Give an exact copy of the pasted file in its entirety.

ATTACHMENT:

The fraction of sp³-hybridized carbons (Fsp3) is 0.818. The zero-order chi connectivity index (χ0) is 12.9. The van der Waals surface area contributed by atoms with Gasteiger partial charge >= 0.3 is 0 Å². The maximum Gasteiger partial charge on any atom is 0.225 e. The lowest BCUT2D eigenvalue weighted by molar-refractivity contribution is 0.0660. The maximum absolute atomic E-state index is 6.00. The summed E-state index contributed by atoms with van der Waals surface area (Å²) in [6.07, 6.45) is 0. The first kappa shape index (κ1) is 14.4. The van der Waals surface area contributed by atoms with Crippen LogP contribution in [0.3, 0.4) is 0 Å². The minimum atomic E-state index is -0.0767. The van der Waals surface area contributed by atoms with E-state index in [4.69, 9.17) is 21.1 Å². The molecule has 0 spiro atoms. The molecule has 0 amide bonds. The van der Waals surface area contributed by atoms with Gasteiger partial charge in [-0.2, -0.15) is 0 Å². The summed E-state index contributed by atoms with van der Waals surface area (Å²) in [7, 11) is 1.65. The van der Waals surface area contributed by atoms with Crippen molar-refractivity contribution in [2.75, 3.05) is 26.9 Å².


The fraction of sp³-hybridized carbons (Fsp3) is 0.818. The zero-order chi connectivity index (χ0) is 12.9. The van der Waals surface area contributed by atoms with Gasteiger partial charge >= 0.3 is 0 Å². The maximum Gasteiger partial charge on any atom is 0.225 e. The lowest BCUT2D eigenvalue weighted by molar-refractivity contribution is 0.0660. The maximum absolute atomic E-state index is 6.00. The summed E-state index contributed by atoms with van der Waals surface area (Å²) in [6.07, 6.45) is 0. The first kappa shape index (κ1) is 14.4. The van der Waals surface area contributed by atoms with Crippen LogP contribution in [0.3, 0.4) is 0 Å². The minimum atomic E-state index is -0.0767. The van der Waals surface area contributed by atoms with E-state index in [4.69, 9.17) is 21.1 Å². The molecule has 0 spiro atoms. The molecule has 0 amide bonds. The van der Waals surface area contributed by atoms with Gasteiger partial charge in [-0.2, -0.15) is 0 Å². The summed E-state index contributed by atoms with van der Waals surface area (Å²) in [7, 11) is 1.65. The van der Waals surface area contributed by atoms with Crippen molar-refractivity contribution in [2.75, 3.05) is 26.9 Å².